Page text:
# What it does

Fuzzyset.js creates a data structure to efficiently compute similarity scores in order to find likely misspellings in user input.

For example, if someone types **"mossisippi"** in a U.S. state input box, we would use this library to infer that they probably meant **"Mississippi"**. Here's a simple interactive example:

# How it works

The basic idea is to compare a search against potential matches in the dictionary and order the matches by a similarity score.

The library's functionality can be broken down into three parts:

**Calculating Similarity Scores**— how do we figure out how "similar" two strings are?**Storing the Dictionary**— how do we use the similarity score to store the dictionary efficiently?**Looking up Matches**— how do we look up potential matches in that dictionary?

# Calculating Similarity Scores

First, to find misspellings we want to have a way to compare strings. How do we know how similar two strings are? In this case, we can compute a "similarity score" from 0 (not similar at all) to 1 (completely similar, the same string).

The formula for cosine similarity gives us a score from 0 to 1, but to use it we have to turn strings in numeric vectors. How do we do that?

To turn a string into numeric vector, we use the `_gramCounter`

function which counts the character substrings ("grams") in a given string:

Now that we have a way to turn strings into vectors, we can use cosine similarity to get a score between 0 and 1.

The formula for cosine similarity is:

$$\frac{A \cdot B}{\left\lVert A \right\rVert \left\lVert B \right\rVert}$$

where \(A\) and \(B\) are vectors (as shown above),

\(A \cdot B\) is the dot product of those vectors,

and \(\left\lVert A \right\rVert\) is the vector magnitude of \(A\).

To calculate the dot product, \(A \cdot B\), we just multiply the parts of each vector together and add them up:

And that is how Fuzzyset.js calculates a similarity score for two strings. Perfect matches have a score of 1, and completely dissimilar matches have a score of 0. Try it out!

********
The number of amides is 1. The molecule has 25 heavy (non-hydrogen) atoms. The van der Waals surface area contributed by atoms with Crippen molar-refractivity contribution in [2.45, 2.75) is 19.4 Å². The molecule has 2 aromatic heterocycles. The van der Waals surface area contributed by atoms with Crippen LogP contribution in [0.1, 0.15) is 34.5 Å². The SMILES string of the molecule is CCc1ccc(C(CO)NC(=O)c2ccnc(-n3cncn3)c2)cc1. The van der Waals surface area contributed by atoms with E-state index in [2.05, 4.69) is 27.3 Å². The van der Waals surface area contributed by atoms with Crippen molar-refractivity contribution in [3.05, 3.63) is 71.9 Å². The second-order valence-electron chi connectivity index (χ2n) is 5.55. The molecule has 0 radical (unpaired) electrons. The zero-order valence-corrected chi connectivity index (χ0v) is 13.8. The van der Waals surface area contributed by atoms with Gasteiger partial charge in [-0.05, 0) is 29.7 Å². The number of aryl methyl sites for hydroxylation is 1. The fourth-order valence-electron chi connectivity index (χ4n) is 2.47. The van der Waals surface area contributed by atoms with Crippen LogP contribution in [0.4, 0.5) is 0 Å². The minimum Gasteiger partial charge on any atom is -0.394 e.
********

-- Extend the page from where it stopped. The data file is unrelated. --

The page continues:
# Storing the Dictionary

We want to use the formula described above to match a dictionary of strings. To store strings efficiently so they can be later compared using cosine similarity, we use the following strategy:

(\(A \cdot B\) and \(\left\lVert A \right\rVert\) will be calculated on-the-fly when looking up matches.)

Here's what that looks like in practice:

### How Fuzzyset stores strings

# Looking Up Matches

The algorithm for looking up matches is as follows:

- If there's an exact match, return that result. Otherwise...
- Starting with
`gramSizeUpper`

, look up potential matches with at least one gram in common (a dictionary lookup in`fuzzyset.matchDict`

), calculate the cosine similarity between the lookup string and the match, and sort the results by that score. Return all results with scores above the`minMatchScore`

. - If
`useLevenshtein`

is`true`

, compute the Levenshtein distance for the top 50 matching strings and return those results sorted by Levenshtein distance with scores above the`minMatchScore`

. (Levenshtein distance is useful for finding misspellings where letters are out of order.) - If no results were found for steps 2 or 3, try again with the next largest gram size. (Lower gram sizes will generally create more matches of lower similarity.) Keep trying with lower gram sizes until results are found or
`gramSizeLower`

is reached.

Here's how this looks in practice:

Try playing around with the different parameters to see how it affects the quality of matches. For example, the `useLevenshtein`

parameter does not provide good matches if a user hasn't typed out a whole word yet.

And that's basically the whole library! We store strings so they can be looked up quickly and compared using cosine similarity.